No significant complications were encountered during surgery in anyeye. The optic nerve remained unchanged postoperatively in all but 6 eyesin which engorged blood vessels developed near the neurotomy site immediatelyafter RON and were present as long as 3 weeks postoperatively. In some cases,a small hemorrhage from the neurotomy site was observed at the time of surgery;however, no hemorrhage was present at 2 weeks postoperatively. The local lossof the nerve fibers adjacent to the neurotomy site was present for less than1 hour (Figure 2). The loss of nervefibers was most apparent 3 weeks after surgery.

PATHOLOGY RESULTS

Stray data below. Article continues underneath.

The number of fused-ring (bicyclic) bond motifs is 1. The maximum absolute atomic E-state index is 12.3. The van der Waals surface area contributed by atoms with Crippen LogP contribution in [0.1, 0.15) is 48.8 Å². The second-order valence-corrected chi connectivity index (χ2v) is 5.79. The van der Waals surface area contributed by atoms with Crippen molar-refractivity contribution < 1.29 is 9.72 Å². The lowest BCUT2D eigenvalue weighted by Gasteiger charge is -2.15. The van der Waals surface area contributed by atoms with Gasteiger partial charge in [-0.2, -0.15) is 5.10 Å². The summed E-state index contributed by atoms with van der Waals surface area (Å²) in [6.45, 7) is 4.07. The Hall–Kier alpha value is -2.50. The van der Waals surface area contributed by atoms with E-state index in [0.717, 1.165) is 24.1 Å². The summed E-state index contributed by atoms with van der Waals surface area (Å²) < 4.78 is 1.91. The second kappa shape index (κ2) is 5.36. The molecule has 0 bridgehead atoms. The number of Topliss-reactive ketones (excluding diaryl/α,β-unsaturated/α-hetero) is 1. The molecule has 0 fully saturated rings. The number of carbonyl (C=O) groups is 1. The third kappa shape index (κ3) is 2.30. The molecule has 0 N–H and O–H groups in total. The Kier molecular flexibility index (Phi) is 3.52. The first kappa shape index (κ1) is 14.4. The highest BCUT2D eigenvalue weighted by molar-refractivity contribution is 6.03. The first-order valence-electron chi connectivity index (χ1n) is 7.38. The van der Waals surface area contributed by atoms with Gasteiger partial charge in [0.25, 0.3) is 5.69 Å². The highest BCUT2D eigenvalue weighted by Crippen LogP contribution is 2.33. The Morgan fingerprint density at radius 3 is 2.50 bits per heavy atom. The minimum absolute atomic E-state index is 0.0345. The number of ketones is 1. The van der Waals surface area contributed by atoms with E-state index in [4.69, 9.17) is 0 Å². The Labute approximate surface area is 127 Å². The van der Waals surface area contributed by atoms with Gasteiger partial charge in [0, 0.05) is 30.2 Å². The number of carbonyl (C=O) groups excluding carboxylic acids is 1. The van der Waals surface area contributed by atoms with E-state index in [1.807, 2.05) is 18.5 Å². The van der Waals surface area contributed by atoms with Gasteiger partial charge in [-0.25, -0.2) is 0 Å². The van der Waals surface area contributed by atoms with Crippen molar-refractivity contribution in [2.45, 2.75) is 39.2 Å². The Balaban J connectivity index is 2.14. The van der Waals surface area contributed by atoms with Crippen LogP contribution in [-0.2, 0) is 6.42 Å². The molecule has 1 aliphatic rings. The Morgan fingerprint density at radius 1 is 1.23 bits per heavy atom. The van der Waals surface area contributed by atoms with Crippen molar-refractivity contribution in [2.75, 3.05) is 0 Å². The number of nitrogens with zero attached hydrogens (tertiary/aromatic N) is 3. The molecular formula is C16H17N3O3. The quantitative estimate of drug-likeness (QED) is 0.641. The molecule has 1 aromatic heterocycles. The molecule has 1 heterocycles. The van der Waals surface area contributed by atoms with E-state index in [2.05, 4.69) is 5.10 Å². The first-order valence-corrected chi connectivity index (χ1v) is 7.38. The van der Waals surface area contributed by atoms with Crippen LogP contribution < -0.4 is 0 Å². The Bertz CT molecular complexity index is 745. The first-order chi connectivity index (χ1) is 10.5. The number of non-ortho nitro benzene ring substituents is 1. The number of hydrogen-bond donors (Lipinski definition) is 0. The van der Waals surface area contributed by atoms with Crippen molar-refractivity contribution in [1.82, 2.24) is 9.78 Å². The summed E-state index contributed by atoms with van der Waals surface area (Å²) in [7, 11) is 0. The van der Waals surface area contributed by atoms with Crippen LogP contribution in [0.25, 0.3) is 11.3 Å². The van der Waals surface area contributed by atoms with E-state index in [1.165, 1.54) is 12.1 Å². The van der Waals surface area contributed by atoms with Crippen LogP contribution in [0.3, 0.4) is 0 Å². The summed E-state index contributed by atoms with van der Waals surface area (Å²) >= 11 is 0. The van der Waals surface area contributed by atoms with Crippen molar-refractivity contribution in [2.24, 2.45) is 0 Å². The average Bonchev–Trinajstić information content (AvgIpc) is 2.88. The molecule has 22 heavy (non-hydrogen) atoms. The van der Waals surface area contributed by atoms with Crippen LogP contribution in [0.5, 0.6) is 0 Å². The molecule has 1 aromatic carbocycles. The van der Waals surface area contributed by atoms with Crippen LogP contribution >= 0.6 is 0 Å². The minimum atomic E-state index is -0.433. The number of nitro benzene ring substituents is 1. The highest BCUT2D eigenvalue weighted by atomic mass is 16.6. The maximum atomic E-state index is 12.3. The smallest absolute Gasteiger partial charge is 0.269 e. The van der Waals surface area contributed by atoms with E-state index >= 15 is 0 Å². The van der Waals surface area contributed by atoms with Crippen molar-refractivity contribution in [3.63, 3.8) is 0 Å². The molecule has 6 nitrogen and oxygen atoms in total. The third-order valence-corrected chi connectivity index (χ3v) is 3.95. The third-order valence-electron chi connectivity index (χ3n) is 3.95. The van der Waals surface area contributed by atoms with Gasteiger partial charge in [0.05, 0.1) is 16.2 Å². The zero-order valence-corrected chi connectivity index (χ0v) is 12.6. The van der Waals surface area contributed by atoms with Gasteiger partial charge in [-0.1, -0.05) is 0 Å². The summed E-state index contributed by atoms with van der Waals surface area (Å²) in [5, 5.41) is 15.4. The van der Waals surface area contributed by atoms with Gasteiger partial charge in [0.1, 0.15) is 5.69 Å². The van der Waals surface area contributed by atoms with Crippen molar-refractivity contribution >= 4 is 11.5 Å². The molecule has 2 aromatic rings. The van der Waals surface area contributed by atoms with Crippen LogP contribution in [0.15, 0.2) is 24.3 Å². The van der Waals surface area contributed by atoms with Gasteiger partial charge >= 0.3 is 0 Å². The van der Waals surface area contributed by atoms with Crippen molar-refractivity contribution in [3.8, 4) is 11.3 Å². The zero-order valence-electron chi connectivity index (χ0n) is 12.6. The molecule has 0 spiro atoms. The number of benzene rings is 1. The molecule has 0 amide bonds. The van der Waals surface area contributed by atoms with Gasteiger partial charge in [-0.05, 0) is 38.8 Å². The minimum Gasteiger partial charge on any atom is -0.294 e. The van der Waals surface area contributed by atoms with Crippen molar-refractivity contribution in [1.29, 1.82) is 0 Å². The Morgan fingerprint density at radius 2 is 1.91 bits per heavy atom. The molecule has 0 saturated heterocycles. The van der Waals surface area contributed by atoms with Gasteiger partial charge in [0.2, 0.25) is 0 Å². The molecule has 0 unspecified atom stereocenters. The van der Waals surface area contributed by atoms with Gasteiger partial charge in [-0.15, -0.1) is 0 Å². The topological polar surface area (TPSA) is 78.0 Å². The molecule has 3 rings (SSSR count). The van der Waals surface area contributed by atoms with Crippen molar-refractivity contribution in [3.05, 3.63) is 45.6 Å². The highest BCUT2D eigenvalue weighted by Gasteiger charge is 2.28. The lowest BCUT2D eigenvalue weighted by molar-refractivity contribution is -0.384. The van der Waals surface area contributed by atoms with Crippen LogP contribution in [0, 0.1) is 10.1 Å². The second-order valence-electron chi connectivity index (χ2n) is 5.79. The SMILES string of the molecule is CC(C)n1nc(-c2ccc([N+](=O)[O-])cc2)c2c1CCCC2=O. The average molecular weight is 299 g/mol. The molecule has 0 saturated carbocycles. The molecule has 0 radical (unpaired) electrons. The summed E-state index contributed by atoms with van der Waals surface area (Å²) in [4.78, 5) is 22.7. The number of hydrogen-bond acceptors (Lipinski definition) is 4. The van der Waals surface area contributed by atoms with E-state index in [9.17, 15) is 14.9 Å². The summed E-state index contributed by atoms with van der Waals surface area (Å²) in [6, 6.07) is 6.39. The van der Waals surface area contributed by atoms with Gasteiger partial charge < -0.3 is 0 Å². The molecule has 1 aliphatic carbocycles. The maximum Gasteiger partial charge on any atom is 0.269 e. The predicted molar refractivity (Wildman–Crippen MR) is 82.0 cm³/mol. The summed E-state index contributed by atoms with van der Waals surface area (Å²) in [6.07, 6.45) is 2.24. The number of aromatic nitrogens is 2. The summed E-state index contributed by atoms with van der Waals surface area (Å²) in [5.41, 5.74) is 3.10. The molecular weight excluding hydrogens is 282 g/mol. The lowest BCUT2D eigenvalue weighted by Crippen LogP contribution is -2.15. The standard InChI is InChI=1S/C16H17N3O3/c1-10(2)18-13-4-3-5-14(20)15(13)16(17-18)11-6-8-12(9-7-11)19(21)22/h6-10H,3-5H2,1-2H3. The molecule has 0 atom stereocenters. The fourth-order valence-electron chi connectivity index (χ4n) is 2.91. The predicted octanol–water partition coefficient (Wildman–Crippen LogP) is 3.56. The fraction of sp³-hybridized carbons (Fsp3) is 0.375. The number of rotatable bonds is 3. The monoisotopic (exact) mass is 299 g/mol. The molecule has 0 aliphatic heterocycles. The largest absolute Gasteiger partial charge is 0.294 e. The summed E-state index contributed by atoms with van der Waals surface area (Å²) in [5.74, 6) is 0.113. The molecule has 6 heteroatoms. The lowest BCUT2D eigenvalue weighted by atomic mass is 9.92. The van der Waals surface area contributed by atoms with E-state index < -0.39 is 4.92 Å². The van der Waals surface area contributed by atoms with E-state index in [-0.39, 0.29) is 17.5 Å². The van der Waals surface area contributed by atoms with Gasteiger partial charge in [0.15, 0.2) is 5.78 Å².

Hematoxylin-eosin–stained sections of the optic nerve and posteriorretina confirmed the presence of the neurotomy site. The optic nerve was characterizedby foci of hemorrhage, interstitial edema, reactive gliosis, and rare inflammatorycells. Sections taken at the peripheral portion of the neurotomy site in proximityto retina demonstrated retinal tissue incarcerated in the sclera at the neurotomysite (Figure 3). Results of Massontrichrome histochemical staining showed early scarring at the neurotomy sitewithin 1 week and confirmed the presence of a healed scar at the neurotomysite at 3 weeks (Figure 4). Immunohistochemicalstaining for glial fibrillary acidic protein demonstrated early reactive gliosisin group 1 eyes that were immediately enucleated, and the reactive gliosiswas sustained and diffuse throughout the entire segment of optic nerve at3 weeks (Figure 5). Neurofilamentprotein showed weak staining of the axons in the immediate vicinity of theneurotomy site at the time of immediate enucleation, and progressive absenceof axons in the vicinity of the neurotomy site at 1 week. At 3 weeks, therewas complete axonal nerve fiber loss distal to the neurotomy site along theentire segment of optic nerve that was sharply demarcated from adjacent intactnerve fibers (Figure 6). Light microscopicexamination demonstrated no neovascularization or chorioretinal shunt formationat the neurotomy site at any time. The neurotomy wound had a mean width of105.5 µm within the lamina cribrosa; however, the gap was filled withfibrosis at 1 week (Figure 7). Therewere no differences in the histological findings of the optic nerve in thevitrectomized and nonvitrectomized eyes.